April 26, 2024

The Nebraska Data Privacy Act: Nebraska's Comprehensive Consumer Data Privacy Law

Discover the intricacies of the Nebraska Data Privacy Act (NDPA) and how it affects businesses and residents. Learn about its applicability, obligations, consumer rights, and enforcement, ensuring compliance with LB 1074.

The Nebraska Data Privacy Act, also known as LB 1074, is the state's comprehensive consumer data privacy bill. This law makes it the seventeenth state to pass data privacy protection legislation. 

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What is the Nebraska Data Privacy Act (NDPA)?

The Nebraska Data Privacy Act (NDPA) is a comprehensive Nebraska data privacy and security law that provides data protection for Nebraska residents. It allows them to protect their privacy and, at the same time, imposes some obligations on businesses to minimize privacy risks.

The Nebraska legislature passed it, and it will take effect on January 1, 2025.

Does the Nebraska Data Privacy Act apply to my business?

The applicability thresholds make this law resemble the Texas Data Privacy and Security Act. The NDPA applies to all businesses:

  • Processing personal data of Nebraska residents,
  • Processes or engages in the sale of personal data, and
  • Is not a small business as determined under the federal Small Business Act.

It exempts businesses governed by sector-specific data protection laws like the FRPA, HIPAA, GLBA, and others, just like many other state privacy laws do.

What is personal data under this consumer data privacy law?

Any information that could, directly or indirectly, identify an individual. That includes obvious information such as names, phone numbers, Social Security numbers, or email addresses.

It also includes data that could identify you indirectly, such as health data, an IP address, or browsing behavior.

This data protection act recognizes sensitive personal information, too. The definition of sensitive data includes:

  • Personal data revealing racial or ethnic origin, religious beliefs, mental or physical health diagnosis, sexual orientation, or citizenship or immigration status;
  • Genetic or biometric data that is processed to uniquely identify an individual;
  • Personal data collected from a known child; or
  • Precise geolocation data.

Sensitive data has a special regime under the law. It triggers a duty to collect consent for processing and conducting data protection assessments.

What are the obligations for businesses under the Nebraska consumer privacy legislation?

Covered entities are required to:

  • Process only the minimum amount of data.
  • Process data only for the purposes stated in the privacy notice.
  • Allow consumers to opt out where required.
  • Provide a privacy notice.
  • Collect consent for the processing of sensitive data.
  • Have contracts with data processors
  • Conduct data protection assessments.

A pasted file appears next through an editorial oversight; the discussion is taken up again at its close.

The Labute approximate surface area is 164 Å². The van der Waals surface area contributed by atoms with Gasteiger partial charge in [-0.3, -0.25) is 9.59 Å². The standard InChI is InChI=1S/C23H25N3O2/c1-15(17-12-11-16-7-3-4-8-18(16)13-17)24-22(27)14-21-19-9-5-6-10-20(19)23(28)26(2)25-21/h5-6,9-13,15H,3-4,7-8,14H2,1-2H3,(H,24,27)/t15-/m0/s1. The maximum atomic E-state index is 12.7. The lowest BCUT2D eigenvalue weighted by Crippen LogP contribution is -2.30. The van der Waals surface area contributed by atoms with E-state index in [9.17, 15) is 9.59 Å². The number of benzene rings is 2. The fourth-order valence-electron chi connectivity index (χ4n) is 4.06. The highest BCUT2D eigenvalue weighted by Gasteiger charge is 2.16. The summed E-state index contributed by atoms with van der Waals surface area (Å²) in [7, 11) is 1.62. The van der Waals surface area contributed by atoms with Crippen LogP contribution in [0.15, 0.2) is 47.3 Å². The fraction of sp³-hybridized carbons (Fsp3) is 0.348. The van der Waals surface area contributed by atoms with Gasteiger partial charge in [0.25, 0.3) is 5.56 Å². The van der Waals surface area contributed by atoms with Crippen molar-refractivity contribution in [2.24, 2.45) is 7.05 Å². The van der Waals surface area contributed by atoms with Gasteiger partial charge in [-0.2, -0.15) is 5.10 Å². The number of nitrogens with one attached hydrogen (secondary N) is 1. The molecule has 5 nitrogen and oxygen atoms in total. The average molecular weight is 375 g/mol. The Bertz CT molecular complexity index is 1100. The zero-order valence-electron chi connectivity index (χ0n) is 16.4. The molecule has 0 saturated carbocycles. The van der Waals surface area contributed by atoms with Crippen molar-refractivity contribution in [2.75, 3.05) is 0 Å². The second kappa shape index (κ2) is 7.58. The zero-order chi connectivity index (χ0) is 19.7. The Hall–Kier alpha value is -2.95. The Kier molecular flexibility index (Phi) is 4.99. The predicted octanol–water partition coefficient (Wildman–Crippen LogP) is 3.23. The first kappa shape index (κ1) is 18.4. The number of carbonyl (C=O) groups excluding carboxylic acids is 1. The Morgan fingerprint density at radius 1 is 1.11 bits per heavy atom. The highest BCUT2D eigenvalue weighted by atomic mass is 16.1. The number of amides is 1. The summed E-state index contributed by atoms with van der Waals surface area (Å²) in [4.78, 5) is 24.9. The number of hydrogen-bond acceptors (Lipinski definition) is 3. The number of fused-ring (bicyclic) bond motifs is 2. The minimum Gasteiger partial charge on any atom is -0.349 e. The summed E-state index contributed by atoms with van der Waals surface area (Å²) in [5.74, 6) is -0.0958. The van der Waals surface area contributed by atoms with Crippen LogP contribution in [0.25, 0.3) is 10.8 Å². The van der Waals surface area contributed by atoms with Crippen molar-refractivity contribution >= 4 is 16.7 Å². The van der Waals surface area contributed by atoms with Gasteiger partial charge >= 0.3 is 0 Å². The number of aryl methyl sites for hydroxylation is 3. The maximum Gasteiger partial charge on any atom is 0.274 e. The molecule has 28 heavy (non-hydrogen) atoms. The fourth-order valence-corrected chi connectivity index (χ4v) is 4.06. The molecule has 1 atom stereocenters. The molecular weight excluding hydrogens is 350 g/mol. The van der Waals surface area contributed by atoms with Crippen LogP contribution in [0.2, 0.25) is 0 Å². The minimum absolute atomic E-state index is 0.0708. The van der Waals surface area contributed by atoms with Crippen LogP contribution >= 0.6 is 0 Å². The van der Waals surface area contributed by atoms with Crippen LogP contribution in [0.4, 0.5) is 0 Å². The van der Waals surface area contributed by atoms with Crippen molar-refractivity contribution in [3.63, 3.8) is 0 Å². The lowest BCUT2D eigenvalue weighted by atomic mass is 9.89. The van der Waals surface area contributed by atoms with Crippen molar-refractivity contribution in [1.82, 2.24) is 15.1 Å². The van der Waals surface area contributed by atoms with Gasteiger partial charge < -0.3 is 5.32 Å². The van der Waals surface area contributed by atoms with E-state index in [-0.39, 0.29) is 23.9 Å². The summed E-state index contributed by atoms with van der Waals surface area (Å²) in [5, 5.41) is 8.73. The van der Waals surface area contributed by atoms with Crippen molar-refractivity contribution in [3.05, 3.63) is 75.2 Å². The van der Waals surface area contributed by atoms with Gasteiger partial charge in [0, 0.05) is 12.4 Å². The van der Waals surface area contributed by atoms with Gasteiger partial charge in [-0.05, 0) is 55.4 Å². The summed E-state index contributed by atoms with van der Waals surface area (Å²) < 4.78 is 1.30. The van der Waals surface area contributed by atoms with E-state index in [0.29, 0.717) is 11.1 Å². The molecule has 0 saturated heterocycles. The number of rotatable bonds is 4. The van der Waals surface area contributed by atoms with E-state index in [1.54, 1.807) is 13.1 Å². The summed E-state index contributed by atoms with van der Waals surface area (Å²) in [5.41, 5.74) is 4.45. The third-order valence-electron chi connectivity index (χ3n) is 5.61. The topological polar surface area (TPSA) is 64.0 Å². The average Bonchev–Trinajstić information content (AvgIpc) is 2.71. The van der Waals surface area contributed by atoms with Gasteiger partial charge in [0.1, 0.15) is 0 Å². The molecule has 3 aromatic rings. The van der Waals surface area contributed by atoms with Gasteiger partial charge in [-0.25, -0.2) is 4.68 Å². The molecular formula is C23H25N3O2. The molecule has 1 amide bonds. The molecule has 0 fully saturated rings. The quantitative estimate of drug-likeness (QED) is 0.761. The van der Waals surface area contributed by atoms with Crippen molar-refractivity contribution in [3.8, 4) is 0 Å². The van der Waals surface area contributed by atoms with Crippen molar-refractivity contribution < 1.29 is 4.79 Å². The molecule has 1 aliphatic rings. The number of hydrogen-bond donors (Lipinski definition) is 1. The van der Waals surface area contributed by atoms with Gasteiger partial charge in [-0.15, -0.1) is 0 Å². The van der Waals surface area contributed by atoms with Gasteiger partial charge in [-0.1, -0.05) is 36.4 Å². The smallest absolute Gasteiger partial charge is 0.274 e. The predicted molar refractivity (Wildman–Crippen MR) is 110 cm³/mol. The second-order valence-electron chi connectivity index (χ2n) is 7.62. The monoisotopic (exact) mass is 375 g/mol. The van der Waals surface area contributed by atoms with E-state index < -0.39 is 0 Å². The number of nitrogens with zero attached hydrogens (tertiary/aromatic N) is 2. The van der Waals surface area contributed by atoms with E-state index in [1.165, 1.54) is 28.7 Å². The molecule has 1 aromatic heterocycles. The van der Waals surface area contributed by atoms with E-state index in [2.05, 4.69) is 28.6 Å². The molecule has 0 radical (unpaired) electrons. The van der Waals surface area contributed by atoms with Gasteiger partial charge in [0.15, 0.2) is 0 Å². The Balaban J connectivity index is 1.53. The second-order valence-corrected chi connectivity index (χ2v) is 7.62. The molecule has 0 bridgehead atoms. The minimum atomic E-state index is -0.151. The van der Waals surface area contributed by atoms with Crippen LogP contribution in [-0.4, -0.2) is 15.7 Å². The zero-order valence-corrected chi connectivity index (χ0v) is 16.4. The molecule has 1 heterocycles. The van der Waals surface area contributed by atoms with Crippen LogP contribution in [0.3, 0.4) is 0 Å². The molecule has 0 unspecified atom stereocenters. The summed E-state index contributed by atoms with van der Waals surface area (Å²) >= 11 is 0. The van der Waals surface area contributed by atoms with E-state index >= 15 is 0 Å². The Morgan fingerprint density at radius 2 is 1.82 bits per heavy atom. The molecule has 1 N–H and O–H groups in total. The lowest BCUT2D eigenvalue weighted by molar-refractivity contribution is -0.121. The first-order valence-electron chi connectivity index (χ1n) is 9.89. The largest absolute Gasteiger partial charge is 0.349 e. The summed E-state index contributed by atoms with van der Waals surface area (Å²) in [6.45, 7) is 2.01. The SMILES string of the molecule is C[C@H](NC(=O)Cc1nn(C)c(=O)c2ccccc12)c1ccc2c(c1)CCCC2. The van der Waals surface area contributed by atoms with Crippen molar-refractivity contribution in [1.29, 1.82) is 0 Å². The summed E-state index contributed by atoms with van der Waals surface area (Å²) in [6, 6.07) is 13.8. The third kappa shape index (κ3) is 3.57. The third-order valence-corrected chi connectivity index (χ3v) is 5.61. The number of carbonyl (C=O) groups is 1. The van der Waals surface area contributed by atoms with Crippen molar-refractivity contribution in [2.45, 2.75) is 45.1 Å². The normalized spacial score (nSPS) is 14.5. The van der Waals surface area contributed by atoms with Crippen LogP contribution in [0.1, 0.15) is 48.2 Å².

• Enforce data security measures.
  • honor consumer requests.
  • Honot has universal opt-out signals.

What privacy rights do Nebraska residents have?

The following consumer rights apply to residents of Nebraska:

  • The right to know
  • The right to access
  • The right to delete data
  • The right to data portability
  • The right to opt out of the sale of data, profiling, or targeted advertising.

Consumers can submit requests to exercise their rights to businesses using the designated means. Businesses must respond to the requests within 45 days, or no more than 90 days for complex requests.

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Do we need a privacy policy?

Yes, you must present consumers with a privacy policy, also known as a privacy notice, before collecting their personal data.

The NDPA prescribes what each privacy policy must contain:

  • What data do you process?
  • Why do you process the data?
  • With whom do you share the personal information?
  • Information on consumer rights and how to exercise them
  • Information on the sales of data, if any.

Keep in mind that your privacy policy must be up-to-date. If you display an inaccurate privacy notice to consumers, you must process their data in accordance with its contents.

Do we need to collect consent?

Although the NDPA relies on the opt-out principle and, in general, does not require consent, there is one exception: the processing of sensitive data.

To process any category of sensitive personal information, you must obtain explicit consent specific to that piece of information. Without consent, the processing would be unlawful.

You must obtain parental consent before processing the data about a known child.

What is an opt-out under the NDPA?

Consumers have the right to opt out of certain types of personal data processing. This includes:

  • Sale of the personal data
  • Processing for targeted advertising
  • Processing that includes profiling.

Businesses must comply with the data subject's requests to opt-out. Moreover, they must comply with the signals sent by universal opt-out mechanisms. 

Do we need to conduct a DPIA?

If you conduct business in Nebraska and engage in any of the following activities, you must perform a data protection assessment.

  • Sale of personal data
  • Targeted advertising
  • Profiling
  • Sensitive data processing
  • Any other processing that poses a heightened risk to a data subject.

The assessment's purpose is to assess the processing risks and identify mitigation measures.

Who enforces the Nebraska state privacy law?

The Nebraska Attorney General is competent to enforce the NDPA. They will give the business in violation a 30-day cure period. If the business fails to cure the violation, a penalty of up to USD 7,500 per violation will be imposed.

There is no private right of action available to consumers.

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